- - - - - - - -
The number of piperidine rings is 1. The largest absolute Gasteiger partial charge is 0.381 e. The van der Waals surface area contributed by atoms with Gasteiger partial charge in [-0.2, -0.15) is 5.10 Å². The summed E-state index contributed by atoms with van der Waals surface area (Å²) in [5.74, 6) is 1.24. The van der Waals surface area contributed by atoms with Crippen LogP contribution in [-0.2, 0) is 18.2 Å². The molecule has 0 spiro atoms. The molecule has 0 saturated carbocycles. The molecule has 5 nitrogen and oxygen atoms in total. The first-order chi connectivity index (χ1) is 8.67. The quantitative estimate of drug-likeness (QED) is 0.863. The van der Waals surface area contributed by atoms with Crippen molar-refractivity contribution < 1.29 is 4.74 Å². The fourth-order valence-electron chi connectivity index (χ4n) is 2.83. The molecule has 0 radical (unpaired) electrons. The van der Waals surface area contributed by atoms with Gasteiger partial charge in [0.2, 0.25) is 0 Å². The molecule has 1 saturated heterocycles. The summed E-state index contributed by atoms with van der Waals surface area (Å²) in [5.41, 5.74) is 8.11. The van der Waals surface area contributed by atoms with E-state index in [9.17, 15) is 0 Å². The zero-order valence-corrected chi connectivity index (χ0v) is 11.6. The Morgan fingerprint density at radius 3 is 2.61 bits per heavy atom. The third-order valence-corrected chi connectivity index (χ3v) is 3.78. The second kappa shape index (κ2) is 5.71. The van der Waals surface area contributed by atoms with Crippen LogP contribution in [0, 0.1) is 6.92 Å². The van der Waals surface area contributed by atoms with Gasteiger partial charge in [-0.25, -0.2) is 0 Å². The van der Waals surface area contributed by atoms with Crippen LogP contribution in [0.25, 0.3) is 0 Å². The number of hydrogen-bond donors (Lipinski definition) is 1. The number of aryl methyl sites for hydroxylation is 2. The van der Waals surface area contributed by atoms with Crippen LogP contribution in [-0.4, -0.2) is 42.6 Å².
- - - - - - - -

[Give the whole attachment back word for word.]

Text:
The number of piperidine rings is 1. The largest absolute Gasteiger partial charge is 0.381 e. The van der Waals surface area contributed by atoms with Gasteiger partial charge in [-0.2, -0.15) is 5.10 Å². The summed E-state index contributed by atoms with van der Waals surface area (Å²) in [5.74, 6) is 1.24. The van der Waals surface area contributed by atoms with Crippen LogP contribution in [-0.2, 0) is 18.2 Å². The molecule has 0 spiro atoms. The molecule has 0 saturated carbocycles. The molecule has 5 nitrogen and oxygen atoms in total. The first-order chi connectivity index (χ1) is 8.67. The quantitative estimate of drug-likeness (QED) is 0.863. The van der Waals surface area contributed by atoms with Crippen molar-refractivity contribution < 1.29 is 4.74 Å². The fourth-order valence-electron chi connectivity index (χ4n) is 2.83. The molecule has 0 radical (unpaired) electrons. The van der Waals surface area contributed by atoms with Gasteiger partial charge in [0.2, 0.25) is 0 Å². The molecule has 1 saturated heterocycles. The summed E-state index contributed by atoms with van der Waals surface area (Å²) in [5.41, 5.74) is 8.11. The van der Waals surface area contributed by atoms with E-state index in [9.17, 15) is 0 Å². The zero-order valence-corrected chi connectivity index (χ0v) is 11.6. The Morgan fingerprint density at radius 3 is 2.61 bits per heavy atom. The third-order valence-corrected chi connectivity index (χ3v) is 3.78. The second kappa shape index (κ2) is 5.71. The van der Waals surface area contributed by atoms with Crippen LogP contribution in [0, 0.1) is 6.92 Å². The van der Waals surface area contributed by atoms with Gasteiger partial charge in [-0.25, -0.2) is 0 Å². The van der Waals surface area contributed by atoms with Crippen LogP contribution in [0.25, 0.3) is 0 Å². The number of hydrogen-bond donors (Lipinski definition) is 1. The number of aryl methyl sites for hydroxylation is 2. The van der Waals surface area contributed by atoms with Crippen LogP contribution in [-0.4, -0.2) is 42.6 Å².